Aug 22 The following are the top stories on the New York Times business pages. Reuters has not verified these stories and does not vouch for their accuracy.
* Sears Holdings Corp, which owns Sears and Kmart stores, announced on Thursday that it lost $975 million in the first six months of the year. (nyti.ms/1z9Opx8)
* As Europe slogs through its latest round of bank stress tests, a growing number of analysts have already reached their own conclusion: Eurozone banks need additional cash. (nyti.ms/1ohyB5s)
* Wall Street now finds itself with the public relations challenge of having to woo and retain young talent. As part of the effort, many new hires found out this week that they could be paid roughly 20 percent more than their counterparts were offered last year. (nyti.ms/1rpm33z)
* A federal court judge said on Thursday that Argentina's attempt to skirt one of his rulings was "lawless" but stopped short of finding the country in contempt of court. (nyti.ms/1wfQ6Nq)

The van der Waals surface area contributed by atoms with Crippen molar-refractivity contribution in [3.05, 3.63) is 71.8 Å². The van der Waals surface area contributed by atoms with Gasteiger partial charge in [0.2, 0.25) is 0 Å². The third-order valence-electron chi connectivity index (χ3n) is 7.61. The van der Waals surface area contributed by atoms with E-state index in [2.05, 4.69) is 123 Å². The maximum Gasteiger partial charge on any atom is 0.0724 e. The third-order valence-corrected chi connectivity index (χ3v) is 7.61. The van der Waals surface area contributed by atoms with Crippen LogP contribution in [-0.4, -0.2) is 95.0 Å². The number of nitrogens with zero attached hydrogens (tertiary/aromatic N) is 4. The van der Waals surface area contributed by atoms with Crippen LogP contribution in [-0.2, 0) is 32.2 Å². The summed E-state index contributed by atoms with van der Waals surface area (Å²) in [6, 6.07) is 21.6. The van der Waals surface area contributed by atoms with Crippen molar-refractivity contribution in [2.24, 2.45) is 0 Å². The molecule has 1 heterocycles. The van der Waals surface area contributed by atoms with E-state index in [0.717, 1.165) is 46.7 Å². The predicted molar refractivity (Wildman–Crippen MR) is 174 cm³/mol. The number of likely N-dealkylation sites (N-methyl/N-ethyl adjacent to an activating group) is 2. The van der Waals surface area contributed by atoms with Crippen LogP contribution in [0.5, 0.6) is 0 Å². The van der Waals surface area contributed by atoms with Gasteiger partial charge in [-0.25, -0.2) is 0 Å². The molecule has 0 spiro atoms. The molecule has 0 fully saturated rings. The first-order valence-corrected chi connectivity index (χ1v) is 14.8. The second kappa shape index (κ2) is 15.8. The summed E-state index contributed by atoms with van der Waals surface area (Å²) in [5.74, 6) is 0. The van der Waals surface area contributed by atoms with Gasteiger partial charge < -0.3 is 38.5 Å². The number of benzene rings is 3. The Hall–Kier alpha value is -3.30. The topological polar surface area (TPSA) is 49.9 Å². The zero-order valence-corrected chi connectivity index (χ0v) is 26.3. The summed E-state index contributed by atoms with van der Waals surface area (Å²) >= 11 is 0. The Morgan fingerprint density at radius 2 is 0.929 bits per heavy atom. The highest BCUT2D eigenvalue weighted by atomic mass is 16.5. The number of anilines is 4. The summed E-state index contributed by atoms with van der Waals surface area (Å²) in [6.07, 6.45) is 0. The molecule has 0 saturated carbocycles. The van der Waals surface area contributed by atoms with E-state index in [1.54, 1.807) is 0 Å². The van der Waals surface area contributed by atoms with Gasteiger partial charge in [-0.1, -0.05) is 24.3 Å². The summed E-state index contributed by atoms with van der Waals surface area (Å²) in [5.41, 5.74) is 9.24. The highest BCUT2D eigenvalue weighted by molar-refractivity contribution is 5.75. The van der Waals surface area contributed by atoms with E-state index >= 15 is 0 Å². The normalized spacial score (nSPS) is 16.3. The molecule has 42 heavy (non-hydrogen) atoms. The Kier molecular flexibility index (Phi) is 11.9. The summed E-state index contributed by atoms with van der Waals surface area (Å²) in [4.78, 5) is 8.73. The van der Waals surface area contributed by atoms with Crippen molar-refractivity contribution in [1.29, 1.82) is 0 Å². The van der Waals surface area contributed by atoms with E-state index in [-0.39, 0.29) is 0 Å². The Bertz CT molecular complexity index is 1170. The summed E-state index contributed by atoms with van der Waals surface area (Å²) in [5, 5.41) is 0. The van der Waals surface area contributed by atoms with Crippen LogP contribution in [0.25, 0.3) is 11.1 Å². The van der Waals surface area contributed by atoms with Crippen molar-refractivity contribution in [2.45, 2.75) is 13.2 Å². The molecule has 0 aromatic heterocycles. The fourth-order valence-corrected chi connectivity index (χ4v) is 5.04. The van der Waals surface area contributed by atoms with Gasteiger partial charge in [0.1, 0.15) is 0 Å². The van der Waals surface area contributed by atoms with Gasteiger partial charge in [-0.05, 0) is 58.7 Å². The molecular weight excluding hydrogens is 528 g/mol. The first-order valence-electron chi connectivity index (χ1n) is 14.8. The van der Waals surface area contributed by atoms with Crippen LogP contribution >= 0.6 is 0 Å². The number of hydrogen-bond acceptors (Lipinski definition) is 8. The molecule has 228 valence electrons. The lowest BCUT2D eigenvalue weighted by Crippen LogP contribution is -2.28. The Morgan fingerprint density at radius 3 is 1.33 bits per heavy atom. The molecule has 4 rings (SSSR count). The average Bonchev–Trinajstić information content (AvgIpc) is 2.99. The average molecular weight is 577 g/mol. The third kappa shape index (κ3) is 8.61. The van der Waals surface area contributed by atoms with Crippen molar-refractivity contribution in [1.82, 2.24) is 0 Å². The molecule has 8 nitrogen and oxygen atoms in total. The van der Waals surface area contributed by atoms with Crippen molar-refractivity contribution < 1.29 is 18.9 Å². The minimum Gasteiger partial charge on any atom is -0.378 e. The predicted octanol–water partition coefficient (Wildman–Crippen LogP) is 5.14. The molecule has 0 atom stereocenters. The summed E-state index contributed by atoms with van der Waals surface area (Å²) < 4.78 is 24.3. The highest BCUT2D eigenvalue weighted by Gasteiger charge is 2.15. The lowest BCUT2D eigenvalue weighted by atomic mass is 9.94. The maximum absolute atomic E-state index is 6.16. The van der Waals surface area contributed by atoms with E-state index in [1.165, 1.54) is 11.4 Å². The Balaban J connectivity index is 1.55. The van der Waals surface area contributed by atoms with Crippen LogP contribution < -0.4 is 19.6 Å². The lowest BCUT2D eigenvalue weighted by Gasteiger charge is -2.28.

* Dollar General Corp has offered more money to Family Dollar Stores Inc shareholders than Dollar Tree Inc's $8.5 billion deal, but it was not enough to sway the Family Dollar board. Rejecting a bid over concerns other than price when a higher offer is in place is dangerous ground for any board. Family Dollar's shareholders are bound to be wondering how this money can be left on the table. (nyti.ms/VJREhJ)
* New York's Department of Financial Services said on Thursday that it would extend by 45 days the comment period for its proposed virtual currency regulations. Those interested in submitting comments on the new rules will now have until Oct. 21. (nyti.ms/1q3RAnP)
* Bank of America's $16 billion mortgage settlement is less painful than it looks. The company's financial burden for the settlement may not exceed $12 billion - certainly a large amount, but one significantly less than the number the government trumpets. (nyti.ms/1qvvvvY)
(Compiled by Shivam Srivastava in Bangalore)
CORRECTED-Germany's Merck gets EU backing for oral MS drug
FRANKFURT, June 23 Germany's Merck KGaA has won a key recommendation to become a late entrant to the market for oral multiple sclerosis (MS) drugs in Europe, six years after its first attempt to launch the cladribine pill failed.